Marxism and the National Question

(This article was written by Alan Woods for the Galician language magazine "Onte e Hoxe")


At the dawn of the 21st century, the two fundamental barriers to human progress are on the one hand the private ownership of the means of production and on the other hand the nation state. With the development of imperialism and monopoly capitalism, the capitalist system has outgrown the narrow limits of private property and the nation state which plays approximately the same role today as did the petty local princedoms and states in the period prior to the rise of capitalism.

No country - not even the biggest country - can withstand the crushing domination of the world market. In a broad historical sense, this is a most progressive development because it means that the material conditions for world socialism are now established.

But here we see a striking contradiction. Precisely at this moment in time, when the world market has become the dominant force on the planet, national antagonisms have everywhere acquired a ferocious character and the national question far from being abolished everywhere assumed a particularly intense and poisonous character. In Spain, Ireland, Belgium, Palestine, Kurdistan, the national problem is unresolved. The national question in the Balkans dragged Europe to the brink of war. What is the answer to this problem? The present article will briefly restate the position of Marxism.

Marxism and the national question

Marxists are opposed to all forms of national, linguistic and racial oppression and we will fight against all forms of national oppression. But Lenin never said that Marxists must support the national bourgeoisie or the nationalist petty bourgeoisie. On the contrary, the fundamental premise of Lenin's position on the national question was of absolute class independence.

While waging a pitiless war on all forms of national oppression, the first principle of Leninism was always the need to fight against the bourgeoisie -  the bourgeoisie of both the oppressor and of the oppressed nations. This is no accident. The whole idea of Lenin was that the working class must put itself at the head of the nation in order to lead the masses to the revolutionary transformation of society. Lenin explained:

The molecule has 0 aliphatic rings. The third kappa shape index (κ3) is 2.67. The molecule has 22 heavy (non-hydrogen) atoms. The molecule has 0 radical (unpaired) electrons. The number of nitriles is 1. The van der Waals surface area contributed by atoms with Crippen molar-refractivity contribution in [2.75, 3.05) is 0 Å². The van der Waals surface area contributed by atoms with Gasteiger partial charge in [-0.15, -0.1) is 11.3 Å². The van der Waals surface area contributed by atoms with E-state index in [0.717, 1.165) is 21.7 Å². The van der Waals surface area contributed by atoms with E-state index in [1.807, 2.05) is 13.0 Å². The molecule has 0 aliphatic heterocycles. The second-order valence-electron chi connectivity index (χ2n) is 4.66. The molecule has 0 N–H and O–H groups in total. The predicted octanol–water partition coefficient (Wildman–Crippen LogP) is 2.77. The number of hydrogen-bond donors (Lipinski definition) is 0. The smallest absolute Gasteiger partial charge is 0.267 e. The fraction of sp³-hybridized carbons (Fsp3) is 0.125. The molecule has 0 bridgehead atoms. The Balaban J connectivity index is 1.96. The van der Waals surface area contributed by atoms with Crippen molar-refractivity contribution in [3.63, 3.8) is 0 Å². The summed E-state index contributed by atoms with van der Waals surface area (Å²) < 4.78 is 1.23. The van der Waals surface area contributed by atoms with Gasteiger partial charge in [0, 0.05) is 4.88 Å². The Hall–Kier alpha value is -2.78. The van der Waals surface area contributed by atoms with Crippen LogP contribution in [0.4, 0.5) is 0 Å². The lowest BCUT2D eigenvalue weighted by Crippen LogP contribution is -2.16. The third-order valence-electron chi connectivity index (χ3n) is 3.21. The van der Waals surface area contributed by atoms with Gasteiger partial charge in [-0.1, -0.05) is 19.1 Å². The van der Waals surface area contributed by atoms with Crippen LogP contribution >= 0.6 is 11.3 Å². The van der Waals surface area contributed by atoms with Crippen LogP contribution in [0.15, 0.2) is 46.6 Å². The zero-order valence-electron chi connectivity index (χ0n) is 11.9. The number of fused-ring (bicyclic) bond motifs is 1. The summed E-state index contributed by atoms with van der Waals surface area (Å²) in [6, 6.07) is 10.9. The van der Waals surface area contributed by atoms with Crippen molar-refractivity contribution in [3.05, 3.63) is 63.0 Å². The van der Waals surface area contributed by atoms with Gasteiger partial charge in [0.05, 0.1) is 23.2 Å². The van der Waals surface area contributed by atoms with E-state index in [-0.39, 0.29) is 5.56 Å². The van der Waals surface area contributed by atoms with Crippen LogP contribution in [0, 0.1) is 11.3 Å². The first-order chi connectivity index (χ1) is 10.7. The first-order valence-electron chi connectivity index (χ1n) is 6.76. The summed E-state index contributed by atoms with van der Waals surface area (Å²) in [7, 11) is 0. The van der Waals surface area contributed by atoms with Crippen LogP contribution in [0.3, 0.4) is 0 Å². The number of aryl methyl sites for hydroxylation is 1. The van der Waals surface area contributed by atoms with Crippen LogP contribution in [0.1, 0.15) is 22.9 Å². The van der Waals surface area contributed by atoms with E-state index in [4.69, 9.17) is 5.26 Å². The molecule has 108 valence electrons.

"Bourgeois nationalism and proletarian internationalism - such are the two irreconcilably hostile slogans that correspond to the two great class camps throughout the capitalist world and express two policies (more than that - two world outlooks) in the national question."

In another work he writes:

"The interests of the working class and of its struggle against capitalism demand complete solidarity and the closest unity of the workers of all nations; they demand resistance to the nationalist policy of the bourgeoisie of every nationality."

In a brilliant, dialectical way, Lenin's position of the right of nations to self-determination was not meant to divide Russian from the oppressed peoples of the tsarist empire, but on the contrary to bring them together in the revolutionary struggle against landlordism and capitalism. As far as the proletariat is concerned, there was absolutely no question of dividing workers' organisations on national lines.

For Lenin, the right to self-determination did not mean that workers were "duty bound to vote for separation," but exclusively to oppose all forms of national oppression and to oppose the forcible retention of any nation within the boundaries of another state - that is, to let the people decide freely on the matter. That is an elementary democratic right, which the Bolsheviks defended. But even then, the right was never considered as something absolute, but was always subordinate to the interests of the class struggle and the world revolution.

Lenin's policy was not separation, but voluntary union. The Bolshevik programme on the national question was intended as a means of uniting the workers and peasants of all the nationalities of tsarist Russia for the revolutionary overthrow of tsarism. Once the Russian workers took power, they offered the right of self-determination to the oppressed nationalities, and in the great majority of cases the people decided to stay together and to participate voluntarily in the Soviet Federation. Unfortunately, this has been forgotten by many who consider themselves Marxists today. This was shown in the recent Kosovo crisis.

The Kosovo question

The break-up of Yugoslavia was carried out under the slogan of "self-determination" for Slovenes, Croats, Bosniaks, and now Kosovars. What attitude should we take towards this?